- In The Delirium Brief, our heroes are finally confronted by the greatest enemy of all – their own Government, who, driven by a very neoliberal desire to privatise the occult defense capabilities of the state, liquidate the Laundry in a hasty and ill-conceived move to curry public favour after the bungled elven invasion in Leeds. Except that the entity they are trying to outsource these functions to is controlled by a soul-eating eldritch horror who wants nothing more than to consume every living soul on the planet, and are presiding in a systematic dismantling of the occult defense infrastructure to enable that. A frightening and very clever parody of the very real desire by some quarters of the political spectrum to abdicate the functions of governance to private actors, leading to regulatory capture – except that this particular dysfunction has existential consequences.
- The book, apart from bringing together all its characters, also kind of executes a few odd plot retcons – like recasting Iris as a sleeper agent all along, and making the Mandate the Black Pharaoh – probably for the sake of maintaining overall series continuity – because the Laundry was probably not gestated as such a long series to start with. The jury’s still out on this one, but I suppose we will see if these plot threads start to bear real fruit in latter novels.
- The notion of the Senior Auditor afraid and at his wit’s end enough to welcome the rule of a lesser eldritch evil – to combat an infinitely worse one – is truly frightening in the context of the Laundryverse. Stross is not pulling any punches here on the severity of the existential crisis facing the world – and I personally can’t wait to see what happens next.
Verdict: Fiendishly clever, gripping, replete with quality Lovecraftian horror, and a satisfying culmination of books’ worth of buildup of characters and plotlines, The Delirium Brief is an explosive and bold entry of the Laundry Files novels.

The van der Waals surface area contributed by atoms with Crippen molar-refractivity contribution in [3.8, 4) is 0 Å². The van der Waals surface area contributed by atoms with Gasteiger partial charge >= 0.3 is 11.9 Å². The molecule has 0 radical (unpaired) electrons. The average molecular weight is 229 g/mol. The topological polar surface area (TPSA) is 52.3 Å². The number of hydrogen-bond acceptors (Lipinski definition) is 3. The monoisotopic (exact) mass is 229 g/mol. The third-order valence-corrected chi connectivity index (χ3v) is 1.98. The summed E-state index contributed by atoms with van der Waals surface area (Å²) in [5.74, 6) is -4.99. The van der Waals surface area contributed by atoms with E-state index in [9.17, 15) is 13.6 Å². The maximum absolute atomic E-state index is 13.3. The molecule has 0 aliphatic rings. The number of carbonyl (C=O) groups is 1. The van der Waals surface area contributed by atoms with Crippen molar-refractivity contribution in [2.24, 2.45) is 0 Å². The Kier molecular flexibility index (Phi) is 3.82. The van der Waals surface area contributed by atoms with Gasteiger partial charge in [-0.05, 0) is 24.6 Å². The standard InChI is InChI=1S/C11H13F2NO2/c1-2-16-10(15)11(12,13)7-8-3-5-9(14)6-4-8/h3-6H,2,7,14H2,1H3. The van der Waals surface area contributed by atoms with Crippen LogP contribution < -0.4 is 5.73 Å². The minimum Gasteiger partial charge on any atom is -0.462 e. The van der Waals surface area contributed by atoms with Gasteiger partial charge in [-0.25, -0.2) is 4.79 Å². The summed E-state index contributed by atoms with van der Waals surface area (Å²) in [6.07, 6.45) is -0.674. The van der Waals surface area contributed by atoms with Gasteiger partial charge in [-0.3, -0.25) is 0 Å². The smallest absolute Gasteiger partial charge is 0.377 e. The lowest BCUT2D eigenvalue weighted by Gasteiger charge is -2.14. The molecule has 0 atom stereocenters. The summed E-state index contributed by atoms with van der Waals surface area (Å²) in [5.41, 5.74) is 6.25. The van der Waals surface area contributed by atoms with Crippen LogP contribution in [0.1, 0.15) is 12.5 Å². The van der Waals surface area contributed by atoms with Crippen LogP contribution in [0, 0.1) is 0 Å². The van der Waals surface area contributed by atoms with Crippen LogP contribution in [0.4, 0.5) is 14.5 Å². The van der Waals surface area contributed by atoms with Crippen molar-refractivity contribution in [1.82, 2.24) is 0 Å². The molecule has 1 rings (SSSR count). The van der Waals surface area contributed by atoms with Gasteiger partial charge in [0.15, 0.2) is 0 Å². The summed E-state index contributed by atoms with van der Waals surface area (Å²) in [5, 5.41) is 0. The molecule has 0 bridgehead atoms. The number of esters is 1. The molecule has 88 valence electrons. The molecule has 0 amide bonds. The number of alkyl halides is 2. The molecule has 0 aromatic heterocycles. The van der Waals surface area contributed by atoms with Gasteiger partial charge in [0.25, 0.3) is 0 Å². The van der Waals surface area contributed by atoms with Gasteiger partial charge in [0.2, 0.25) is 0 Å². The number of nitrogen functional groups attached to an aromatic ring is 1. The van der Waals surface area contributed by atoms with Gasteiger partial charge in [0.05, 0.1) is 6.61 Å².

I give this book: 4.5 out of 5 Continuity Operations warrant cards
What it’s about: A young and naive Spiderman must learn to wield his powers responsibly.
- I’m liking how Spiderman: Homecoming is being integrated with the rest of the MCU as an accessory superhero without another tired rehash of an origin story, but instead, a story that explores him coming into his own abilities through trial and tribulation. Thematically, it works well as an “intro” movie to MCU-continuity Spiderman because it captures the defining conceit of Spiderman – the power/responsibility struggle – without needing to hearken back to Uncle Ben again. I like how Tony Stark’s the mentor, now, too – and how he fits into the whole Avengers shtick.
- I really like how grounded the movie is too – as MCU movies go, at least. Spiderman isn’t dealing with some existential crisis or god-tier supervillain – just a good old-fashioned criminal lucky enough to get his hands on some Chitauri technology for fun and profit, whose only motivation is to make money to support his family – even if he’s willing to go to psychopathic lengths to do so. Also, casting Michael Keaton as the Vulture is so apropos – after his Oscar-nominated turn in Birdman, which in turn was an ironically appropriate reference to his tenure as Batman. A bat superhero turned bird superhero turned bird villain. The Vulture is probably the villain with the most grounded and realistic motives since Iron Man’s Obadiah Stane.
- Of course, being a teen film, the movie is filled to the brim with cringeworthy teenybopper antics – proms, house parties, and teenagers awkwardly trying to find out what it means to be an adult. Oh, and Peter Parker’s absolute inability to act normal when trying to hide his true nature in a crisis situation. Not my favorite part of the movie by any stretch, but since such things are almost par for the course in any American film about high school kids, I suppose it is a standard offering.
- Sexy Aunt May is super disturbing. Marvel, why???
Verdict: While not the most groundbreaking MCU film, Spiderman: Homecoming is a creditable entry into the MCU, and miles, miles better than the Spidey films that preceded it.
I give this film: 3.5 out of 5 energy weapons